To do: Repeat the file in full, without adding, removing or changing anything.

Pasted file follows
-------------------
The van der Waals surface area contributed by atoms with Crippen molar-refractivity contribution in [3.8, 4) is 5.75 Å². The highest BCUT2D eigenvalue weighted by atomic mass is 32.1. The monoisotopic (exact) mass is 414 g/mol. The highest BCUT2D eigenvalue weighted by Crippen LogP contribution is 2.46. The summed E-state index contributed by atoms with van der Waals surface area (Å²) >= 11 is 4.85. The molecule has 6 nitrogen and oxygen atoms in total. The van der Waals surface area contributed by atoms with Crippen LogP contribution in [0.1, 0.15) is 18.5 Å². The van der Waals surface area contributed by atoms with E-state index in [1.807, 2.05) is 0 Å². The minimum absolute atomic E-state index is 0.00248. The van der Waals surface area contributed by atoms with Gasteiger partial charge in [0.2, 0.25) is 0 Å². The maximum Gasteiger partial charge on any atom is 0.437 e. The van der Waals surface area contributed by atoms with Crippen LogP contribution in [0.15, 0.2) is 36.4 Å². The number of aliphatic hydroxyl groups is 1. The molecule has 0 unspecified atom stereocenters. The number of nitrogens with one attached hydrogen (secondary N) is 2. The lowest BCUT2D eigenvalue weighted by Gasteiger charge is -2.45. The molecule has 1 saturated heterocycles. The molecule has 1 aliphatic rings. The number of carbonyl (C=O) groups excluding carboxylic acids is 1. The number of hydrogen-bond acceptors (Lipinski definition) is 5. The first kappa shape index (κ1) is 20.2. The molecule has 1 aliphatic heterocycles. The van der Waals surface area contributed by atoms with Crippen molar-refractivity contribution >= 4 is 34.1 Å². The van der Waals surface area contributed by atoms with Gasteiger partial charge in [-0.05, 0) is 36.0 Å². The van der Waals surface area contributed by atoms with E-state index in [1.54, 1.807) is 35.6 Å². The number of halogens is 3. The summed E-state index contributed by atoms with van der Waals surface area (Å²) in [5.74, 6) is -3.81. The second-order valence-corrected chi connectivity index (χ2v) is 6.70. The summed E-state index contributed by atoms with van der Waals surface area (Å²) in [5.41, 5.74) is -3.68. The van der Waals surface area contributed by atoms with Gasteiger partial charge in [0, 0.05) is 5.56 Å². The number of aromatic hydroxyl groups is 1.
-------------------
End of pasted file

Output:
The van der Waals surface area contributed by atoms with Crippen molar-refractivity contribution in [3.8, 4) is 5.75 Å². The highest BCUT2D eigenvalue weighted by atomic mass is 32.1. The monoisotopic (exact) mass is 414 g/mol. The highest BCUT2D eigenvalue weighted by Crippen LogP contribution is 2.46. The summed E-state index contributed by atoms with van der Waals surface area (Å²) >= 11 is 4.85. The molecule has 6 nitrogen and oxygen atoms in total. The van der Waals surface area contributed by atoms with Crippen LogP contribution in [0.1, 0.15) is 18.5 Å². The van der Waals surface area contributed by atoms with E-state index in [1.807, 2.05) is 0 Å². The minimum absolute atomic E-state index is 0.00248. The van der Waals surface area contributed by atoms with Gasteiger partial charge in [0.2, 0.25) is 0 Å². The maximum Gasteiger partial charge on any atom is 0.437 e. The van der Waals surface area contributed by atoms with Crippen LogP contribution in [0.15, 0.2) is 36.4 Å². The number of aliphatic hydroxyl groups is 1. The molecule has 0 unspecified atom stereocenters. The number of nitrogens with one attached hydrogen (secondary N) is 2. The lowest BCUT2D eigenvalue weighted by Gasteiger charge is -2.45. The molecule has 1 saturated heterocycles. The molecule has 1 aliphatic rings. The number of carbonyl (C=O) groups excluding carboxylic acids is 1. The number of hydrogen-bond acceptors (Lipinski definition) is 5. The first kappa shape index (κ1) is 20.2. The molecule has 1 aliphatic heterocycles. The van der Waals surface area contributed by atoms with Crippen molar-refractivity contribution >= 4 is 34.1 Å². The van der Waals surface area contributed by atoms with Gasteiger partial charge in [-0.05, 0) is 36.0 Å². The van der Waals surface area contributed by atoms with E-state index in [1.54, 1.807) is 35.6 Å². The number of halogens is 3. The summed E-state index contributed by atoms with van der Waals surface area (Å²) in [5.74, 6) is -3.81. The second-order valence-corrected chi connectivity index (χ2v) is 6.70. The summed E-state index contributed by atoms with van der Waals surface area (Å²) in [5.41, 5.74) is -3.68. The van der Waals surface area contributed by atoms with Gasteiger partial charge in [0, 0.05) is 5.56 Å². The number of aromatic hydroxyl groups is 1.